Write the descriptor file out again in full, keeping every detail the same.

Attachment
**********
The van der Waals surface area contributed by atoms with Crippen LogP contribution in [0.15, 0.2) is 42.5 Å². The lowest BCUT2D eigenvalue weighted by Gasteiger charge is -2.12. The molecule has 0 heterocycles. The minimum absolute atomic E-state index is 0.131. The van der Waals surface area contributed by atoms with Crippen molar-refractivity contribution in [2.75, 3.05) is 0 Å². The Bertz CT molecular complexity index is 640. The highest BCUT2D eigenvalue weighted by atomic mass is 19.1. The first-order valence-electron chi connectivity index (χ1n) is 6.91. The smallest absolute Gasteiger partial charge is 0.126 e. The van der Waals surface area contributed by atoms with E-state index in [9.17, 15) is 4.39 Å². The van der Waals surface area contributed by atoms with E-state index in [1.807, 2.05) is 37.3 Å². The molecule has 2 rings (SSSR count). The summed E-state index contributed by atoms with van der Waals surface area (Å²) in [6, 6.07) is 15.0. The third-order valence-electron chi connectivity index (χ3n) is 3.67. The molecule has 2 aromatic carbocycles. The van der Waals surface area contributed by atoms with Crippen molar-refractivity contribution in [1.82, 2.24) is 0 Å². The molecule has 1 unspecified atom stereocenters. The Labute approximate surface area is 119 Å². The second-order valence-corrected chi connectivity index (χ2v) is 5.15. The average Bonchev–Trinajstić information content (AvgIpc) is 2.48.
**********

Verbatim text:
The van der Waals surface area contributed by atoms with Crippen LogP contribution in [0.15, 0.2) is 42.5 Å². The lowest BCUT2D eigenvalue weighted by Gasteiger charge is -2.12. The molecule has 0 heterocycles. The minimum absolute atomic E-state index is 0.131. The van der Waals surface area contributed by atoms with Crippen molar-refractivity contribution in [2.75, 3.05) is 0 Å². The Bertz CT molecular complexity index is 640. The highest BCUT2D eigenvalue weighted by atomic mass is 19.1. The first-order valence-electron chi connectivity index (χ1n) is 6.91. The smallest absolute Gasteiger partial charge is 0.126 e. The van der Waals surface area contributed by atoms with E-state index in [9.17, 15) is 4.39 Å². The van der Waals surface area contributed by atoms with E-state index in [1.807, 2.05) is 37.3 Å². The molecule has 2 rings (SSSR count). The summed E-state index contributed by atoms with van der Waals surface area (Å²) in [6, 6.07) is 15.0. The third-order valence-electron chi connectivity index (χ3n) is 3.67. The molecule has 2 aromatic carbocycles. The van der Waals surface area contributed by atoms with Crippen molar-refractivity contribution in [1.82, 2.24) is 0 Å². The molecule has 1 unspecified atom stereocenters. The Labute approximate surface area is 119 Å². The second-order valence-corrected chi connectivity index (χ2v) is 5.15. The average Bonchev–Trinajstić information content (AvgIpc) is 2.48.